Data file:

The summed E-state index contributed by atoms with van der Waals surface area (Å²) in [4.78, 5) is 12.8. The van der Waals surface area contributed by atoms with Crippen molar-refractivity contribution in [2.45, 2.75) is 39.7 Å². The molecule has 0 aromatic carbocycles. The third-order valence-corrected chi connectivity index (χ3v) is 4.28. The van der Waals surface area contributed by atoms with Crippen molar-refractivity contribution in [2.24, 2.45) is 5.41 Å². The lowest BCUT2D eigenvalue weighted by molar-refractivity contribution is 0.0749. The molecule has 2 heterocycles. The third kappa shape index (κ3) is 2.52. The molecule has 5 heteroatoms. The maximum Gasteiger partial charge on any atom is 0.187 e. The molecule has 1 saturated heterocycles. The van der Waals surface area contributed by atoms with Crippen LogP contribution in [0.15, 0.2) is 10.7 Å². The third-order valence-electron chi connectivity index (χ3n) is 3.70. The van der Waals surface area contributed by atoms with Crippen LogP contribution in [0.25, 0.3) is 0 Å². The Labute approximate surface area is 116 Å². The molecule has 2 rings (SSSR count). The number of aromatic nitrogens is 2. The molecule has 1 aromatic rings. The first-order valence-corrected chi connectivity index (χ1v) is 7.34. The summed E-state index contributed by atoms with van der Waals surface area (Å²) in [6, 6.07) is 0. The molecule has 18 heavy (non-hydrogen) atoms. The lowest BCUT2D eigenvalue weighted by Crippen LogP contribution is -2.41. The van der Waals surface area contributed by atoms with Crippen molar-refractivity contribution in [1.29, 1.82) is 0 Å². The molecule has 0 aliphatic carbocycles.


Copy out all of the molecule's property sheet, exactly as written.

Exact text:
The summed E-state index contributed by atoms with van der Waals surface area (Å²) in [4.78, 5) is 12.8. The van der Waals surface area contributed by atoms with Crippen molar-refractivity contribution in [2.45, 2.75) is 39.7 Å². The molecule has 0 aromatic carbocycles. The third-order valence-corrected chi connectivity index (χ3v) is 4.28. The van der Waals surface area contributed by atoms with Crippen molar-refractivity contribution in [2.24, 2.45) is 5.41 Å². The lowest BCUT2D eigenvalue weighted by molar-refractivity contribution is 0.0749. The molecule has 2 heterocycles. The third kappa shape index (κ3) is 2.52. The molecule has 5 heteroatoms. The maximum Gasteiger partial charge on any atom is 0.187 e. The molecule has 1 saturated heterocycles. The van der Waals surface area contributed by atoms with Crippen LogP contribution in [0.15, 0.2) is 10.7 Å². The third-order valence-electron chi connectivity index (χ3n) is 3.70. The van der Waals surface area contributed by atoms with Crippen LogP contribution in [0.25, 0.3) is 0 Å². The Labute approximate surface area is 116 Å². The molecule has 2 rings (SSSR count). The number of aromatic nitrogens is 2. The molecule has 1 aromatic rings. The first-order valence-corrected chi connectivity index (χ1v) is 7.34. The summed E-state index contributed by atoms with van der Waals surface area (Å²) in [6, 6.07) is 0. The molecule has 18 heavy (non-hydrogen) atoms. The lowest BCUT2D eigenvalue weighted by Crippen LogP contribution is -2.41. The van der Waals surface area contributed by atoms with Crippen molar-refractivity contribution in [1.29, 1.82) is 0 Å². The molecule has 0 aliphatic carbocycles.